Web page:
Technology advancements and the emergence of the industrial internet of things (IIoT) has led to what is referred to as Industry 4.0, or the fourth industrial revolution. Industry 4.0 combines automation with the IIoT to create smart factories, connected by the internet.
Automated factories and warehouses enable unattended operation of equipment and real-time communication of equipment status. These automation improvements, combined with the high operating speeds required to meet increasing productivity demands, have obvious advantages, but progress also comes with disadvantages. High operating speeds can also lead to an increase in noise, damage to machines, excessive vibration and accidents due to runaway equipment. If failsafe measures are not in place to detect these conditions and shut down equipment when they occur, costly accidents or personnel injuries may occur.
Controlling noise, vibration and shock due to an impact or repeated impacts is important to maximize equipment life, minimize damage and most importantly, provide a safe work environment. Products such as bumpers, springs, cylinder cushions and industrial shock absorbers are the main options design engineers employ to combat noise and vibration.
Employing industrial shock absorbers
The specific application dictates which product is optimal. Rubber bumpers and springs are inexpensive, but most of the energy at impact is stored, resulting in rebound and an undesirable recoil effect. Cylinder cushions operate over a limited operating range and provide low energy absorption, which results in shock loading and vibration.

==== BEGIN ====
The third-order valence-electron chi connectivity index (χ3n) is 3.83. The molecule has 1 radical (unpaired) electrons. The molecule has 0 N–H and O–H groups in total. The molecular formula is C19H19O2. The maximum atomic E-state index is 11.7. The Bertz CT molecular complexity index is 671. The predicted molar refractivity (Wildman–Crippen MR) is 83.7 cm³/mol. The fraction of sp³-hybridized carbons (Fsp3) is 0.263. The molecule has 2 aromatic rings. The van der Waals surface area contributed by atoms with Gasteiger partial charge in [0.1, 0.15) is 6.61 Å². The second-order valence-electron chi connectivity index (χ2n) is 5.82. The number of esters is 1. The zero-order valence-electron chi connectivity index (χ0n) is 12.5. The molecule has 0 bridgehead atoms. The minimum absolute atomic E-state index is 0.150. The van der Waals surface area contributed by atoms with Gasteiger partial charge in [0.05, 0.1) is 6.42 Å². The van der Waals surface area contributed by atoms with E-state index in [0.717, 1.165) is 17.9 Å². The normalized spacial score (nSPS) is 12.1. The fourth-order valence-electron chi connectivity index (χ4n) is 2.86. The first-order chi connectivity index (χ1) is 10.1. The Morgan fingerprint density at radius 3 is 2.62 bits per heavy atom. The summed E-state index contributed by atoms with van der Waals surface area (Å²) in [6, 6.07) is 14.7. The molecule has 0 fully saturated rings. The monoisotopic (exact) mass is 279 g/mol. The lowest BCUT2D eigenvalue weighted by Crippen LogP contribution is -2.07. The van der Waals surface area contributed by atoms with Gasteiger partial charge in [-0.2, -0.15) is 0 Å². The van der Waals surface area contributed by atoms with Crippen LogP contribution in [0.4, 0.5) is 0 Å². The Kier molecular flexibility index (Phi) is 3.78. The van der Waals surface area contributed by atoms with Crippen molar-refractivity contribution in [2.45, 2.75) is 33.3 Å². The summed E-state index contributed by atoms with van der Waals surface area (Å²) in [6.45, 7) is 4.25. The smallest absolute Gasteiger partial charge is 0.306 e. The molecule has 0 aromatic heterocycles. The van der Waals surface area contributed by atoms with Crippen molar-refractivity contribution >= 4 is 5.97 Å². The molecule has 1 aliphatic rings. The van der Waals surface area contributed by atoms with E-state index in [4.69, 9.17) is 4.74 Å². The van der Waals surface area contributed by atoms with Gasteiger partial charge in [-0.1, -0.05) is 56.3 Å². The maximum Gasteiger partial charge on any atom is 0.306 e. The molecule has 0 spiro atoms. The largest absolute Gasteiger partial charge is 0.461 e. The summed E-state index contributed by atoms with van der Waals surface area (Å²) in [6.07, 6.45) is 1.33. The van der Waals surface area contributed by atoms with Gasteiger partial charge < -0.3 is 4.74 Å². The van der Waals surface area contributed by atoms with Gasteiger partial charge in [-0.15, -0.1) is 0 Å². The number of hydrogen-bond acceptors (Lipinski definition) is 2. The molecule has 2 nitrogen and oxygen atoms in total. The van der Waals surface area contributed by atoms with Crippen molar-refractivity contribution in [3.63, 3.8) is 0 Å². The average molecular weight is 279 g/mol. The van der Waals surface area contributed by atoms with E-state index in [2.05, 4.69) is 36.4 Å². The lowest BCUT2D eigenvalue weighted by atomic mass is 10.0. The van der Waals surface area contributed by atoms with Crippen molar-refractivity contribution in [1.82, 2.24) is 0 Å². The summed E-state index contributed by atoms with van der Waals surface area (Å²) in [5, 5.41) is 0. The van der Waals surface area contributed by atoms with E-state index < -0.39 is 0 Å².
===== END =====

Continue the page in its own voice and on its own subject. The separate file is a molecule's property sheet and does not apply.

Industrial shock absorbers provide a controlled, predictable deceleration that converts kinetic energy to thermal energy. The shock absorber operates in the fully extended position under normal conditions. In hydraulic shock absorbers, the fluid is compressed on impact and forced through narrow orifices, which causes a rapid increase in fluid temperature that is dissipated through the cylinder body.
If it is important to limit recoil, shock and vibration, industrial shock absorbers are the clear product of choice. One such application is automated storage and retrieval systems, commonly found in modern warehouses. Large fulfillment warehouses, such as those used by Walmart, Amazon and the food industry, feature unattended stacker cranes and other automated equipment. Stacker cranes operate along the aisles of warehouses between racks or shelves. They automatically transfer products to and from the storage racks and feature both linear and vertical travel mechanisms. They position, load and extract goods to a specified rack position.
Repeated soft-stop impacts are common in stacker crane operation. Industrial shock absorbers help minimize damage and dissipate the energy of the impact. While the shock absorbers can handle these soft stop impacts, repeated bumps will eventually affect the life of the unit, which will need to be refurbished or replaced.